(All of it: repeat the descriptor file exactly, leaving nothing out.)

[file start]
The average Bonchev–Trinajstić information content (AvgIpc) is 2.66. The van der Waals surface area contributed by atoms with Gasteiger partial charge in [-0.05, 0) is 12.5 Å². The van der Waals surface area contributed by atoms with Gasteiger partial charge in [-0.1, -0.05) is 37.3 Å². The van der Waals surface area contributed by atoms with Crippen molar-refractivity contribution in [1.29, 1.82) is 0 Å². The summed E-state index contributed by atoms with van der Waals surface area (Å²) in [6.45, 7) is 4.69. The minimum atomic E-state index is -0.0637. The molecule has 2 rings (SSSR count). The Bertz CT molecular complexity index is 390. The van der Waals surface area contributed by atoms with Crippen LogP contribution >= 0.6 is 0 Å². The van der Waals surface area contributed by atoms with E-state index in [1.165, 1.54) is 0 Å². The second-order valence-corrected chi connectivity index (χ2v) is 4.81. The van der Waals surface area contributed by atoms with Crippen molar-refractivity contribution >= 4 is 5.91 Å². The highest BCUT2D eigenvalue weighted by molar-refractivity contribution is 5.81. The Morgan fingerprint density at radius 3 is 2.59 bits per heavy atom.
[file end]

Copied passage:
The average Bonchev–Trinajstić information content (AvgIpc) is 2.66. The van der Waals surface area contributed by atoms with Gasteiger partial charge in [-0.05, 0) is 12.5 Å². The van der Waals surface area contributed by atoms with Gasteiger partial charge in [-0.1, -0.05) is 37.3 Å². The van der Waals surface area contributed by atoms with Crippen molar-refractivity contribution in [1.29, 1.82) is 0 Å². The summed E-state index contributed by atoms with van der Waals surface area (Å²) in [6.45, 7) is 4.69. The minimum atomic E-state index is -0.0637. The molecule has 2 rings (SSSR count). The Bertz CT molecular complexity index is 390. The van der Waals surface area contributed by atoms with Crippen LogP contribution >= 0.6 is 0 Å². The van der Waals surface area contributed by atoms with E-state index in [1.165, 1.54) is 0 Å². The second-order valence-corrected chi connectivity index (χ2v) is 4.81. The van der Waals surface area contributed by atoms with Crippen molar-refractivity contribution >= 4 is 5.91 Å². The highest BCUT2D eigenvalue weighted by molar-refractivity contribution is 5.81. The Morgan fingerprint density at radius 3 is 2.59 bits per heavy atom.